Even as Pakistan grapples with hard-line Islamic militancy, with regular attacks across the country claiming dozens of lives, the provision of a $3 million grant by one of its provincial governments to a seminary dubbed the "University of Jihad" has unsettled many and prompted sharp criticism.
Leaders from the volatile Khyber Pakhtunkhwa province announced the grant to the Darul Uloom Haqqania seminary in a provincial-assembly meeting last week, the Washington Post reports. According to government officials, the institution currently houses around 4,000 students.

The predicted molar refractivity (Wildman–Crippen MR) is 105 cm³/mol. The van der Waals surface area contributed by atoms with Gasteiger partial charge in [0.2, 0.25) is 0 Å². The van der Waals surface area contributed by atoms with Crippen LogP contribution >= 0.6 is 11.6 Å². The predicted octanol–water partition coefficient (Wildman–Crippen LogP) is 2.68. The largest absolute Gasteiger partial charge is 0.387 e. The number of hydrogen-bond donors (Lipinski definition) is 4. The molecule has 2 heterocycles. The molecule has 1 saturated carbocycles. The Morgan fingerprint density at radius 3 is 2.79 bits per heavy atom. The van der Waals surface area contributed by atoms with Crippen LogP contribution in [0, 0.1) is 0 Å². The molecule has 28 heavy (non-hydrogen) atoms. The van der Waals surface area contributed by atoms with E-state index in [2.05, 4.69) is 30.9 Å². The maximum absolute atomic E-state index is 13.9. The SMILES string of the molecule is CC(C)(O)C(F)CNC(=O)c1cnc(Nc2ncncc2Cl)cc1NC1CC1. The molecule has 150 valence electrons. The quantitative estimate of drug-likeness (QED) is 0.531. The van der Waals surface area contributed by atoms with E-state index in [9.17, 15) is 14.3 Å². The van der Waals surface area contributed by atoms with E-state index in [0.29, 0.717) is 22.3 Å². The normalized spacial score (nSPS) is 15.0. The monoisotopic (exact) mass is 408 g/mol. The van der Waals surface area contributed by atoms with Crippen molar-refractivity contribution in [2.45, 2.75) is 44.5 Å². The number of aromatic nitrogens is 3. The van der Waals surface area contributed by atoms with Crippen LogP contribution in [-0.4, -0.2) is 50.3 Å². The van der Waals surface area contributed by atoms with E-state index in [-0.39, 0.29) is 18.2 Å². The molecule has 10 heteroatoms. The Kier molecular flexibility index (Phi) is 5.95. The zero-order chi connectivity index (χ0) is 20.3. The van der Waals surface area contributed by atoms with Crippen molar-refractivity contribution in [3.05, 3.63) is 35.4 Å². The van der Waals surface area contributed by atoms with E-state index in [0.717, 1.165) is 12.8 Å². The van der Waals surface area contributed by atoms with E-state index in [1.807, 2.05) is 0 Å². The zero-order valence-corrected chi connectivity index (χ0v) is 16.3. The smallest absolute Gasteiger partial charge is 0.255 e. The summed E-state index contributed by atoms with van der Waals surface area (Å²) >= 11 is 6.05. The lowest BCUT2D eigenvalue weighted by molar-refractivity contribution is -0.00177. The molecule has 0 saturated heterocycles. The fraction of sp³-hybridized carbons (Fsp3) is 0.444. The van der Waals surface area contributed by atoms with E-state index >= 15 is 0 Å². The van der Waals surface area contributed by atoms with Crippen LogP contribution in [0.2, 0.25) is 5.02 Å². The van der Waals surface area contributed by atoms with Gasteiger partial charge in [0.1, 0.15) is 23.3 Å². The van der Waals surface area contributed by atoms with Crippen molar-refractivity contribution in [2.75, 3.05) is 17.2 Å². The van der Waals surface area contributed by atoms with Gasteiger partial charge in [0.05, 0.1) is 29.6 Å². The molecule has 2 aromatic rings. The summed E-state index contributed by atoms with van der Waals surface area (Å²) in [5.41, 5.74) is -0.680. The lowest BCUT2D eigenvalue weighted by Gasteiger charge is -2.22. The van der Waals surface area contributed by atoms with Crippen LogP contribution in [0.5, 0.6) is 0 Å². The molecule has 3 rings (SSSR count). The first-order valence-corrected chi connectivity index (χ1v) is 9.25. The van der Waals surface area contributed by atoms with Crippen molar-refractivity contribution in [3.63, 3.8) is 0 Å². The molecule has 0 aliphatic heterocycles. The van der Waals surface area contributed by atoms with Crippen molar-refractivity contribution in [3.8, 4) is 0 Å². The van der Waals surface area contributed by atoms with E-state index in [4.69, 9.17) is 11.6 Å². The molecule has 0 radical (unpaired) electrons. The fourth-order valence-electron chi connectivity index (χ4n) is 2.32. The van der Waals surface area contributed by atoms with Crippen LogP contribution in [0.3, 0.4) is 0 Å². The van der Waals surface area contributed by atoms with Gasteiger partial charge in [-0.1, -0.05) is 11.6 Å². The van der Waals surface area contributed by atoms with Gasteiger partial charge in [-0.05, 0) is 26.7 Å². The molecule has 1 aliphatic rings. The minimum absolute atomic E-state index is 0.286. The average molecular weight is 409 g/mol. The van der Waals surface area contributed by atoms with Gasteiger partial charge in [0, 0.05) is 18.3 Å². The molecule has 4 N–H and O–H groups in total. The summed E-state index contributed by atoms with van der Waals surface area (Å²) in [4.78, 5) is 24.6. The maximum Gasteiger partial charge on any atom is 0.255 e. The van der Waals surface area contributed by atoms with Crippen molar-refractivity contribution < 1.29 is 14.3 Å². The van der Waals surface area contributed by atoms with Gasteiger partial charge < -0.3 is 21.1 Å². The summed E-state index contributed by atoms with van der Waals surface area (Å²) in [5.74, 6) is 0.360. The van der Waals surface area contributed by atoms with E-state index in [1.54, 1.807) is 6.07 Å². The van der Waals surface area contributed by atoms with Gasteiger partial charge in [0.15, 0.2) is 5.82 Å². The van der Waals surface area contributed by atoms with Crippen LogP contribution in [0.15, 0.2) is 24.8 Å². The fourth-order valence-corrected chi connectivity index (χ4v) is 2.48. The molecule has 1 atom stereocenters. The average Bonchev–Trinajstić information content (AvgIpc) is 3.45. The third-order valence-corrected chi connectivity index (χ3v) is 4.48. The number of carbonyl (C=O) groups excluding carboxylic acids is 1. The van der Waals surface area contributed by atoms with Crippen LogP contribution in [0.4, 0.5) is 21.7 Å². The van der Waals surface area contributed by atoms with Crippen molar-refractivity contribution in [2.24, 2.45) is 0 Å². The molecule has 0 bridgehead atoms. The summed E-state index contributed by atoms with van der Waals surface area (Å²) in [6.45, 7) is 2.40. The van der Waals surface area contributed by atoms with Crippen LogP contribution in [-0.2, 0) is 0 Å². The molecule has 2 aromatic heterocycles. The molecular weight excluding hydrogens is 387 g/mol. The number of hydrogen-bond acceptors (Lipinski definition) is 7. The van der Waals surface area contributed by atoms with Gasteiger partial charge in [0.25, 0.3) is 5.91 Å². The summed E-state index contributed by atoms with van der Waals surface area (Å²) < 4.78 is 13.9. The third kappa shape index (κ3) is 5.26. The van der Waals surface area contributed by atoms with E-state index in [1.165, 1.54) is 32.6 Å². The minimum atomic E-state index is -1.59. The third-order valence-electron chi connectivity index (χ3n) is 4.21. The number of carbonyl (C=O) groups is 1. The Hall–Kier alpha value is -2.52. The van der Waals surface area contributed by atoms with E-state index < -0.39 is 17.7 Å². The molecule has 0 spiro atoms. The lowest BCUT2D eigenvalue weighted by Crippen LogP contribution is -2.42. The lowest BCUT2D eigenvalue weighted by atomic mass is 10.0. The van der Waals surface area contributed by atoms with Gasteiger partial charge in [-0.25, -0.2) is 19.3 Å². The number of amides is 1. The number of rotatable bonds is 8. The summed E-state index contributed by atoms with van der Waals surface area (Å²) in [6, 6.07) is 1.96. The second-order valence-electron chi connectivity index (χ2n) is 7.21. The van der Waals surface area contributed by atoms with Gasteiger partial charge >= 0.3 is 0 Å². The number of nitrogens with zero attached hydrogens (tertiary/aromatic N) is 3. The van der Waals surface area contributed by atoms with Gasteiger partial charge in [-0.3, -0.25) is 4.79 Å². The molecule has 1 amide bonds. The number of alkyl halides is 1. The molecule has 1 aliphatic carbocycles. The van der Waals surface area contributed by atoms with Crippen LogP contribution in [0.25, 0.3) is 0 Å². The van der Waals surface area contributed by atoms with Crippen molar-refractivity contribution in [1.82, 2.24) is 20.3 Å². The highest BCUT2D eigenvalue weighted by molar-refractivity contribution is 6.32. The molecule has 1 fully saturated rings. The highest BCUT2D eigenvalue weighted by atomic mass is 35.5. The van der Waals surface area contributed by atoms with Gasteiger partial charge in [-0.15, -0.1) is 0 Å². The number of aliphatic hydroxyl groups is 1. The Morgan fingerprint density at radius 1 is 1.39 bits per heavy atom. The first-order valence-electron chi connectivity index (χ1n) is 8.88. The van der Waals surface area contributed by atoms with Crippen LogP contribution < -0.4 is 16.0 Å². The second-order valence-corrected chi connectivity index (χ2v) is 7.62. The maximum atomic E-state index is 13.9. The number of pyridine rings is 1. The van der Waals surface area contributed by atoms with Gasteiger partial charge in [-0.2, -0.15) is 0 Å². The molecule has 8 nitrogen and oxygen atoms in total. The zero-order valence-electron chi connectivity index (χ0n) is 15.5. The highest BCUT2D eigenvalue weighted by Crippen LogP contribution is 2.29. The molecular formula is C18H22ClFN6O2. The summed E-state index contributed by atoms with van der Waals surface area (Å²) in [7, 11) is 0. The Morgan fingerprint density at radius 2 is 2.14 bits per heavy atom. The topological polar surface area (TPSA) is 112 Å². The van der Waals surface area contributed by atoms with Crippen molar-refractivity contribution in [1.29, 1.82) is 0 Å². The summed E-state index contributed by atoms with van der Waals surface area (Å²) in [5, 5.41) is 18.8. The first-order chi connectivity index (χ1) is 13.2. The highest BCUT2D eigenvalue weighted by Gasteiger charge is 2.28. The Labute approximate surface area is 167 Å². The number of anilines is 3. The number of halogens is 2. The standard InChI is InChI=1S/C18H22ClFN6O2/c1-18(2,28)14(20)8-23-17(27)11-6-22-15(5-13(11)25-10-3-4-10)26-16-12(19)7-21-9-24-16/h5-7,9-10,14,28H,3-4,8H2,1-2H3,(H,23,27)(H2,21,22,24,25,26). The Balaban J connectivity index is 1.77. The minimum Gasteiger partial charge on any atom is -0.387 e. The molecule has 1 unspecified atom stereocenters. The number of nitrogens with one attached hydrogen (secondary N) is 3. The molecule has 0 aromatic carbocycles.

"A large number of students study, live and eat in this seminary, and it's doing great service for the poor people," the province's Information Minister Mushtaq Ghani told the Post.
However, the highly controversial seminary is known as a breeding ground for Islamic militants, advocating an extreme form of Islam known as Deobandi that supports Shari’a law. Mohammad Omar, the founder of the Taliban, and Asim Umar, the head of extremist group al-Qaeda's South Asian affiliate, are both believed to have studied there, as is the head of the Taliban-affiliated Haqqani network.
"The Taliban are killing our children, and our government is giving money to their sympathizers," said Pakistani Senator Shahi Syed.
However, the country's central government leaders, including aides of Prime Minister Nawaz Sharif, insist that the disbursement of funds is a purely local decision.